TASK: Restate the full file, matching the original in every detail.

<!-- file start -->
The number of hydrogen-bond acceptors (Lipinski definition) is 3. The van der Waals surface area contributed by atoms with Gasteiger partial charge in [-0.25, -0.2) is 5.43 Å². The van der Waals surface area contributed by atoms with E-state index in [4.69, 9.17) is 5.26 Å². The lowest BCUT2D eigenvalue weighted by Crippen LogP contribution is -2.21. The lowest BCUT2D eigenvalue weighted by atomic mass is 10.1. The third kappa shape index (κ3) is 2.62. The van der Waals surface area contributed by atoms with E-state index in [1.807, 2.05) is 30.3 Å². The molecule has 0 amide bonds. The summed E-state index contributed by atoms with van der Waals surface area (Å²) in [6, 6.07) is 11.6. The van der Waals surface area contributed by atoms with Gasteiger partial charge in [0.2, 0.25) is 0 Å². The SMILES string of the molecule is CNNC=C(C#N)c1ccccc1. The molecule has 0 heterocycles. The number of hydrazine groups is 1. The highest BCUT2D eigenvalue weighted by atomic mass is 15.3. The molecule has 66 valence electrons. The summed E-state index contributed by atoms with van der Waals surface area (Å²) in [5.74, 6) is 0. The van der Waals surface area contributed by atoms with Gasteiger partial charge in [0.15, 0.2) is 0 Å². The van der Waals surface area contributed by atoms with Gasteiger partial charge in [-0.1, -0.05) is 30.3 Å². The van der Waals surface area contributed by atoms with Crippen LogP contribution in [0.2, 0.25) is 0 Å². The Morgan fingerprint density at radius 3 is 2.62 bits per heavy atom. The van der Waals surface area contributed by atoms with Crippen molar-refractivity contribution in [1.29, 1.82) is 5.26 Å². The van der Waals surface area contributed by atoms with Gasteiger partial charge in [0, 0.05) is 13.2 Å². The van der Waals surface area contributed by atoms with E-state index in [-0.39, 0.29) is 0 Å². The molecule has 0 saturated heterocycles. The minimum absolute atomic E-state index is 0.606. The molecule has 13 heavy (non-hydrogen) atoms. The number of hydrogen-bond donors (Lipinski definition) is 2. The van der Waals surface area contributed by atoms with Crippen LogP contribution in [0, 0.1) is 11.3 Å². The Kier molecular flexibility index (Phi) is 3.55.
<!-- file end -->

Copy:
The number of hydrogen-bond acceptors (Lipinski definition) is 3. The van der Waals surface area contributed by atoms with Gasteiger partial charge in [-0.25, -0.2) is 5.43 Å². The van der Waals surface area contributed by atoms with E-state index in [4.69, 9.17) is 5.26 Å². The lowest BCUT2D eigenvalue weighted by Crippen LogP contribution is -2.21. The lowest BCUT2D eigenvalue weighted by atomic mass is 10.1. The third kappa shape index (κ3) is 2.62. The van der Waals surface area contributed by atoms with E-state index in [1.807, 2.05) is 30.3 Å². The molecule has 0 amide bonds. The summed E-state index contributed by atoms with van der Waals surface area (Å²) in [6, 6.07) is 11.6. The van der Waals surface area contributed by atoms with Gasteiger partial charge in [0.2, 0.25) is 0 Å². The SMILES string of the molecule is CNNC=C(C#N)c1ccccc1. The molecule has 0 heterocycles. The number of hydrazine groups is 1. The highest BCUT2D eigenvalue weighted by atomic mass is 15.3. The molecule has 66 valence electrons. The summed E-state index contributed by atoms with van der Waals surface area (Å²) in [5.74, 6) is 0. The van der Waals surface area contributed by atoms with Gasteiger partial charge in [0.15, 0.2) is 0 Å². The van der Waals surface area contributed by atoms with Gasteiger partial charge in [-0.1, -0.05) is 30.3 Å². The van der Waals surface area contributed by atoms with Crippen LogP contribution in [0.2, 0.25) is 0 Å². The Morgan fingerprint density at radius 3 is 2.62 bits per heavy atom. The van der Waals surface area contributed by atoms with Crippen molar-refractivity contribution in [1.29, 1.82) is 5.26 Å². The van der Waals surface area contributed by atoms with Gasteiger partial charge in [0, 0.05) is 13.2 Å². The van der Waals surface area contributed by atoms with E-state index in [-0.39, 0.29) is 0 Å². The molecule has 0 saturated heterocycles. The minimum absolute atomic E-state index is 0.606. The molecule has 13 heavy (non-hydrogen) atoms. The number of hydrogen-bond donors (Lipinski definition) is 2. The van der Waals surface area contributed by atoms with Crippen LogP contribution in [0, 0.1) is 11.3 Å². The Kier molecular flexibility index (Phi) is 3.55.